Return to First Page----ARKANSAS HISTORICAL QUARTERLY, Volume 2 (June 1943), p.111

Many of these come no more to our woods and waters and a few, including the ivory-bill woodpecker, paraquets and the passenger pigeon, are gone forever. From the woods they gathered many kinds of food, including nuts,plums, persimmons, berries, etc. The Caddo Indian was an expert hunter and very efficient in the use of the bow and arrow. He was in excellent stalker and could get very close to his quarry by putting on the skin of the animal and imitating its actions.

For clothing, he was well supplied in skins, soft grass mats, and a kind of cloth woven from the inner bark of the mulberry tree. They were adept it tanning, both with the hair left on and off.

Although they were in the late Stone Age and knew nothing of metal except small fragments of copper used only for ornamental purposes, they were skilled in the manufacture and use of tools of many kinds made of bone and stone. They also made many items for ornamental and problematical uses. Some of them are real works of art. Of bone they made awls, needles, fleshers, arrow points, daggers, fish spears, hooks, spades, cooking and eating utensils and ornamental objects such as beads, ear plugs, pendants and rattles. From wood they made canoes, houses, bows, arrows, clothing, ornaments, implement handles and many bowls and platters for serving and storing fool. The bark of trees furnished them with cover, for temporary shelters needed on hunting and foraging trips, and was the source of much of their medicine and clothing.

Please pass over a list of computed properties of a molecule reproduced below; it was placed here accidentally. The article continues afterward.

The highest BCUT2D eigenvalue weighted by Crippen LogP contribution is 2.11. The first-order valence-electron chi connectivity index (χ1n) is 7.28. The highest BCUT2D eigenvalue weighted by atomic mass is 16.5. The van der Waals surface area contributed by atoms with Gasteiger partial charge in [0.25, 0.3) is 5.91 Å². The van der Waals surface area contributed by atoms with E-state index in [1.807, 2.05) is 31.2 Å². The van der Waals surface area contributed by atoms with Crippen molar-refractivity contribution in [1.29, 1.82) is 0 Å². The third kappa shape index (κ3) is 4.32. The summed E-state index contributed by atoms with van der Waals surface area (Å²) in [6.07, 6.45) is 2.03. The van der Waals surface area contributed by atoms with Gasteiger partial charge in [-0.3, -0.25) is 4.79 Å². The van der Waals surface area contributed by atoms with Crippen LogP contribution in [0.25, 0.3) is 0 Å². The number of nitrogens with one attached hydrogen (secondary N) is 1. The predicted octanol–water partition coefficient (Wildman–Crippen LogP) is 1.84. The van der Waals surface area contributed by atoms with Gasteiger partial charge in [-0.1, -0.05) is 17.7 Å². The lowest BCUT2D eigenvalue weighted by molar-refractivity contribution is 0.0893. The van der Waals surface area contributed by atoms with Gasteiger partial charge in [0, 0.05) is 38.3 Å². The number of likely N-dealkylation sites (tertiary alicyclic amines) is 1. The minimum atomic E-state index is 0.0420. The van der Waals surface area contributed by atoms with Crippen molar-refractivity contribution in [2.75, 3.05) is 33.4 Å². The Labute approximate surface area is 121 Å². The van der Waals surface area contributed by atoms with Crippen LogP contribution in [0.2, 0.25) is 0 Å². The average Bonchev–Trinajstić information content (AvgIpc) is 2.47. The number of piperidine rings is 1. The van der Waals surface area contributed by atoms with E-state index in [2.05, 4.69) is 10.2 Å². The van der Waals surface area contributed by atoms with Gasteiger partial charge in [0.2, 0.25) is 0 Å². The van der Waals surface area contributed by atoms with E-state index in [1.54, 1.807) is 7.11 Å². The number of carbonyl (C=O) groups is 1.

The Caddoes of Clark county practiced cradle board deformation of the skull. This practice resulted in a low, flat forehead causing the skull to extend back considerably further than a normal skull. Early explorers refereed to them as "sharp heads" or "flat heads." However, this deformation does not seem to have affected their intelligence or length of life. Of their ability as orators, the Gentleman of Elvas says: "The Cacique of Tula made an oration to the Governor, wherein he excused himself, and offered him his country, subjects and person.

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7. French, B.F. op. cit., Part II, p. 181.

 

 

 

 

 

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